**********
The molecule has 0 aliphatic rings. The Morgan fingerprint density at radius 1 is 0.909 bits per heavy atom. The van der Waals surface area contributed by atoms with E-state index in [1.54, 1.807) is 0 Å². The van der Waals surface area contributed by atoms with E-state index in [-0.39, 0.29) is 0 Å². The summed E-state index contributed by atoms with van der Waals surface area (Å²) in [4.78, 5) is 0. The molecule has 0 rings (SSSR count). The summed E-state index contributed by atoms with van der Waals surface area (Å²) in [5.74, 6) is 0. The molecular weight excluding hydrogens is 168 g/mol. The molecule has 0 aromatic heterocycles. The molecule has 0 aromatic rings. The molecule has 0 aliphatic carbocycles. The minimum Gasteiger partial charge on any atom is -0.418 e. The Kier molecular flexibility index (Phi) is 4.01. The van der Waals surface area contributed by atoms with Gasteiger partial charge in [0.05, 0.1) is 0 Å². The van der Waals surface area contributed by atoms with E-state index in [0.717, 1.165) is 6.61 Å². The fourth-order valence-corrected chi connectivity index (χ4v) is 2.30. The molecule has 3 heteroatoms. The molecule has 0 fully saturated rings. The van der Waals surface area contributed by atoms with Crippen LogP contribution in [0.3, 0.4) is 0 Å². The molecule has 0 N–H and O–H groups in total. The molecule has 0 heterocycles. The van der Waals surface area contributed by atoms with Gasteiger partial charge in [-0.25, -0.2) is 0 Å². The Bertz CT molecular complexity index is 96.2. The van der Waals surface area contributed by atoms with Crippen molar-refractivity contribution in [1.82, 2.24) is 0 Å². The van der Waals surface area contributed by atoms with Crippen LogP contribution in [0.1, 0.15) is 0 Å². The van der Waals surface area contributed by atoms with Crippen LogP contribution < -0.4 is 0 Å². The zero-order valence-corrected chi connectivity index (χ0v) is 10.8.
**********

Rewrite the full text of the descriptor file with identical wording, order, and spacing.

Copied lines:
The molecule has 0 aliphatic rings. The Morgan fingerprint density at radius 1 is 0.909 bits per heavy atom. The van der Waals surface area contributed by atoms with E-state index in [1.54, 1.807) is 0 Å². The van der Waals surface area contributed by atoms with E-state index in [-0.39, 0.29) is 0 Å². The summed E-state index contributed by atoms with van der Waals surface area (Å²) in [4.78, 5) is 0. The molecule has 0 rings (SSSR count). The summed E-state index contributed by atoms with van der Waals surface area (Å²) in [5.74, 6) is 0. The molecular weight excluding hydrogens is 168 g/mol. The molecule has 0 aromatic heterocycles. The molecule has 0 aromatic rings. The molecule has 0 aliphatic carbocycles. The minimum Gasteiger partial charge on any atom is -0.418 e. The Kier molecular flexibility index (Phi) is 4.01. The van der Waals surface area contributed by atoms with Gasteiger partial charge in [0.05, 0.1) is 0 Å². The van der Waals surface area contributed by atoms with E-state index in [0.717, 1.165) is 6.61 Å². The fourth-order valence-corrected chi connectivity index (χ4v) is 2.30. The molecule has 3 heteroatoms. The molecule has 0 fully saturated rings. The van der Waals surface area contributed by atoms with Crippen LogP contribution in [0.3, 0.4) is 0 Å². The molecule has 0 N–H and O–H groups in total. The molecule has 0 heterocycles. The van der Waals surface area contributed by atoms with Gasteiger partial charge in [-0.25, -0.2) is 0 Å². The Bertz CT molecular complexity index is 96.2. The van der Waals surface area contributed by atoms with Crippen molar-refractivity contribution in [1.82, 2.24) is 0 Å². The van der Waals surface area contributed by atoms with Crippen LogP contribution in [0.1, 0.15) is 0 Å². The van der Waals surface area contributed by atoms with Crippen LogP contribution < -0.4 is 0 Å². The zero-order valence-corrected chi connectivity index (χ0v) is 10.8.